We always try to pay close attention to the timing and our opportunities. If we spend that money and go, we want to be in a position to talk to trade ministers. We make them aware of the commodities that we have and how high quality, how safe and affordable they are. Our intention is never to put their farmers and ranchers out of business, but it is our intention that if they need commodities, we want them to look to Arkansas for those commodities to feed, clothe and shelter their people.
AMP: Who are some of Arkansas’ main agricultural trading partners, and what do we export?
Veach: Canada is No. 1, followed by China, Mexico and Japan. We export about 50 percent of our rice, about 90 percent of our cotton. We have huge exports in broilers, eggs and beef. We produce the safest, most affordable, most abundant supply of food of any other nation.
AMP: In September 2015, you’re going to Cuba with the Arkansas World Trade Center and Gov. Asa Hutchinson. What is the possibility of Arkansas playing a role in trade with Cuba, and what is the potential economic impact?
Veach: [President Barack Obama] has opened up diplomatic relations [with Cuba]. They can have an embassy here, and we can have an embassy there. That gets the ball rolling. There are some opportunities to open up financial transactions between the two. The embargo was placed on Cuba 55 years ago by Congress, so the only ones that can open trade with Cuba is Congress. There has to be a bill introduced — the likelihood of it being addressed this year is not very great. We’re probably looking into next year.
There are a lot of possibilities in Cuba for our commodities out of the state of Arkansas. Rice is a big one, and we’re the No. 1 rice producer in the nation. Poultry is another big part of that. We’re No. 2 in broilers in the nation. There’s good opportunity for beef and a good opportunity for grains, and probably also for swine.
Cuba’s financial situation at this point is not very good. We don’t know how delinquent they are, but they are delinquent on payments for rice to Vietnam. Those things have to be considered. Cuba will need tourism and banking opportunities to open up for them so that they will be able to generate some income for the country and be able to pay [for Arkansas commodities]. If we normalize trade relations with Cuba, we want Arkansas to be on the forefront of who they want to do business with.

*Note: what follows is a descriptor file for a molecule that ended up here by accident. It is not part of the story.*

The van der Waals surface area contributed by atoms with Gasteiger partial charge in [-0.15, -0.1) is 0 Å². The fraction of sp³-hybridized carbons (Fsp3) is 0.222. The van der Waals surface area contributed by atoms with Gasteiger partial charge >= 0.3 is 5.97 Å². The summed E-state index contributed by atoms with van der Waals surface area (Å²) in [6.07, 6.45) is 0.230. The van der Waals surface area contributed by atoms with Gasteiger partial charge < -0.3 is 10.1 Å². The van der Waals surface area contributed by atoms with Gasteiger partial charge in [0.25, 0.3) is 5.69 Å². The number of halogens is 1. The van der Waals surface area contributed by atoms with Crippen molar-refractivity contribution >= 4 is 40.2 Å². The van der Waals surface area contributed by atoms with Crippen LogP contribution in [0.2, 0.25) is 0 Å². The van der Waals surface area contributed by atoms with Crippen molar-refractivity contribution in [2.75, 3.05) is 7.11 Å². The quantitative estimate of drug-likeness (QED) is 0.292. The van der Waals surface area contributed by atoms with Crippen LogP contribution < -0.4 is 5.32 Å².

AMP: You were recently appointed to the USDA Agricultural Technical Advisory Committee for Trade in Tobacco, Cotton and Peanuts. What will that role involve, and why is it important to have an Arkansan on the committee?
Veach: I’m a cotton farmer and have been all my life. There are not a lot of us left in Arkansas. We will be providing technical advice on U.S. trade issues to [U.S. Secretary of Agriculture Tom Vilsack and U.S. Trade Representative Michael Froman]. We will be looking at trade agreements, how negotiations are going, and then we will be writing our input on which direction we might take. We’ll be passing that advice on to those that are making negotiations, and, hopefully, we can — and, I wouldn’t have accepted [the post] if I didn’t think we could — make a difference for the farmers and ranchers in Arkansas.
I consider it an honor and a privilege to be able to do that because of our organization. I’m representing Arkansas Farm Bureau and Arkansas farmers and ranchers. I feel very passionate about the sustainability of the farmers and ranchers in our state. We are not sustainable if we are not profitable, and trade is huge — huge for profitability of our farmers and ranchers in Arkansas. We’ve got to keep a strong trade policy and make sure that all our commodities are represented and get a fair shake in these trade agreements, as much as we possibly can so that they can continue to remain strong.
AMP: Another important issue is Trade Promotion Authority, which Congress renewed in June 2015. How does that impact Arkansas agriculture?